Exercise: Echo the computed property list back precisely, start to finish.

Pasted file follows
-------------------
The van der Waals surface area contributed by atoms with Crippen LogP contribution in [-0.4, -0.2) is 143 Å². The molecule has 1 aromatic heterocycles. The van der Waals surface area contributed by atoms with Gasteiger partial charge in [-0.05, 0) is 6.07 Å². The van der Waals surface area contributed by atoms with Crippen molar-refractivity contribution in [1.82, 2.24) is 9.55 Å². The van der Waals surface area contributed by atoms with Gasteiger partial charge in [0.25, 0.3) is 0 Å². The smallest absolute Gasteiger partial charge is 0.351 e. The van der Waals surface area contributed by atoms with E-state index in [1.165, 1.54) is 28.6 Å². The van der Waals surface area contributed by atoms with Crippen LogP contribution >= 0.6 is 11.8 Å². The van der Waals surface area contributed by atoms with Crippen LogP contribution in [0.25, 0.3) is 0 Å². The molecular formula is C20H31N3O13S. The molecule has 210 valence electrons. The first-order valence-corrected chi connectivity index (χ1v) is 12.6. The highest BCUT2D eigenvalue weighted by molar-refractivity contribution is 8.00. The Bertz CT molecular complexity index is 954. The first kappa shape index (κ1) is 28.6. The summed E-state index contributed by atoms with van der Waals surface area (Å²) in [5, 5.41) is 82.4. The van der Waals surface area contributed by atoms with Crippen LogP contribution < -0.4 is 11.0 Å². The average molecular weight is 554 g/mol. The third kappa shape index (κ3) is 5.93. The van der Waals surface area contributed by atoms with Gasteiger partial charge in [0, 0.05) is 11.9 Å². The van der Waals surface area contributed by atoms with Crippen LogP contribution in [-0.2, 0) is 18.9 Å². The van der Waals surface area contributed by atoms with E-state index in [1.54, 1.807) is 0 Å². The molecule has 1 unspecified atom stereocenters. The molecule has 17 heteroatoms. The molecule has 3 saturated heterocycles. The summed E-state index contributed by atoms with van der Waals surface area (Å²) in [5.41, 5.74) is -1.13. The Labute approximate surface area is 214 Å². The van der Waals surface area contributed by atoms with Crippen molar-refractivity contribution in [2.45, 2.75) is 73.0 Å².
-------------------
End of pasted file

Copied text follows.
The van der Waals surface area contributed by atoms with Crippen LogP contribution in [-0.4, -0.2) is 143 Å². The molecule has 1 aromatic heterocycles. The van der Waals surface area contributed by atoms with Gasteiger partial charge in [-0.05, 0) is 6.07 Å². The van der Waals surface area contributed by atoms with Crippen molar-refractivity contribution in [1.82, 2.24) is 9.55 Å². The van der Waals surface area contributed by atoms with Gasteiger partial charge in [0.25, 0.3) is 0 Å². The smallest absolute Gasteiger partial charge is 0.351 e. The van der Waals surface area contributed by atoms with E-state index in [1.165, 1.54) is 28.6 Å². The van der Waals surface area contributed by atoms with Crippen LogP contribution >= 0.6 is 11.8 Å². The van der Waals surface area contributed by atoms with Crippen LogP contribution in [0.25, 0.3) is 0 Å². The molecular formula is C20H31N3O13S. The molecule has 210 valence electrons. The first-order valence-corrected chi connectivity index (χ1v) is 12.6. The highest BCUT2D eigenvalue weighted by molar-refractivity contribution is 8.00. The Bertz CT molecular complexity index is 954. The first kappa shape index (κ1) is 28.6. The summed E-state index contributed by atoms with van der Waals surface area (Å²) in [5, 5.41) is 82.4. The van der Waals surface area contributed by atoms with Crippen LogP contribution < -0.4 is 11.0 Å². The average molecular weight is 554 g/mol. The third kappa shape index (κ3) is 5.93. The van der Waals surface area contributed by atoms with Gasteiger partial charge in [0, 0.05) is 11.9 Å². The van der Waals surface area contributed by atoms with Crippen LogP contribution in [-0.2, 0) is 18.9 Å². The van der Waals surface area contributed by atoms with E-state index in [1.54, 1.807) is 0 Å². The molecule has 1 unspecified atom stereocenters. The molecule has 17 heteroatoms. The molecule has 3 saturated heterocycles. The summed E-state index contributed by atoms with van der Waals surface area (Å²) in [5.41, 5.74) is -1.13. The Labute approximate surface area is 214 Å². The van der Waals surface area contributed by atoms with Crippen molar-refractivity contribution in [2.45, 2.75) is 73.0 Å².